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Chineham House is 17th Century, but most of the farm buildings are 18th Century structures – but still impressive.

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Chineham Farmhouse Cottages.

Lickpit / Lychpit Farm

With its proximity to Old Basing, the old farm buildings of Lychpit exist around community use, and are therefore much restored in the context of the modern
housing estates. A ‘farm’ was part of a manor dating from the 10th Century,
but the buildings preserved here are 17th Century.
The farmhouse is now Lychpit House – a private residence, in the background
of the photo below.

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A 16th century barn at lychpit – near a Tesco!

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Part of the farm yard, Lychpit.

South and West of Basingstoke

Another cluster of farms that were sold to make way for the growing town amongst others included Buckskin and South Ham farms.

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Buckskin

The farm was created late 18th Century from South Ham Farm.  Today the farmhouse survives, hemmed in by its neighbours, and whilst the property looks ‘safe’ it appears to be in a state of flux with its usage. I think out of all the farms visited this one looks the most ‘isolated’ with it surroundings.

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Lane to Buckskin Farm.

I couldn’t find a photo of the farm, but I believe the above photo shows the hedged lane up to the farm, (to the right), looking towards Fiveways and Kempshott.

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Buckskin Farmhouse July 2017.

South Ham Farm

Now one of the largest estates in Basingstoke. South Ham was also the main farm in the area. Like Oakridge, there is no traces visable as the farm was demolished, but this and Buckskin are in living memory for some. At South Ham, land had been slowly sold off for housing projects for a while, so when in the 1950’s the demand for housing grew, that was it for the farm. Whilst located close to Worting Road there is nothing to see now.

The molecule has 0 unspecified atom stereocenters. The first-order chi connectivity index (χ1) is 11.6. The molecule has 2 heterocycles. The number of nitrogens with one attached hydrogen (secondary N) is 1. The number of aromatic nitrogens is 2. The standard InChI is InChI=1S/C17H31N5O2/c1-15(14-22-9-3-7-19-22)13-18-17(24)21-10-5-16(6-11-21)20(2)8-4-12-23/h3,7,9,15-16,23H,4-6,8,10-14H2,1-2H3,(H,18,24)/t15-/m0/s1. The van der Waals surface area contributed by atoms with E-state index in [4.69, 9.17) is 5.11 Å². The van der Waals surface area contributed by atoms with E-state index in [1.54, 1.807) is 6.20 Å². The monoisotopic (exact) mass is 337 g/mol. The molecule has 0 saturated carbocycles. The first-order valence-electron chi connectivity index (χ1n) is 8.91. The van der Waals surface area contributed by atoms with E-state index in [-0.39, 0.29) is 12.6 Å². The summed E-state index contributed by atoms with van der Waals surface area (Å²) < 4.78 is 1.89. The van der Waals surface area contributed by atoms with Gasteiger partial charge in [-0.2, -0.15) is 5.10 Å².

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South Ham farm buildings, just before demolition in 1955

Viables Farm

Viables, with its history around it just being off the ancient Harrow Way and The Alton Light Railway, ceased being farmed in the 1960’s. It had been part of the Portsmouth Estateand it was known for its pedigree milking cattle. By the 1970’s the council and local campaigners saved the farm from demolition and now is a complex of arts & crafts units and businesses. Many of the old farm buildings are in use. The farmhouse built in 1939 was renovated.

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Viables now hosts many arts and craft businesses.

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Front of the Viables Farm House which lately has been a restuarant.

Jays Farm

Not so much an area, but an important road for businessses is named after the farm so gets an honourable mention…

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Jays Farmhouse

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The farm yard has houses built on it, but some of the farm buildings are falling into disrepair.

So you can see there are some fine examples of old farm architecture still surviving around Basingstoke. When I started this project I thought I would be just be a case of highlighting the link between the names to the areas of Basingstoke. However, when looking there was a lot more surviving than I thought, and have since found there were and are even more farms out there! It shouldn’t therefore be a surprise that Basingstoke had a Cattle Market until the 1960’s and its industry supported agriculture. Basingstoke changed a lot in the 1950-60’s from a market town to an overspill town for London. Sadly some of the past has been erased, but with closer examination much of the farming past is still in touching distance and brings the countryside very close to the heart of the town.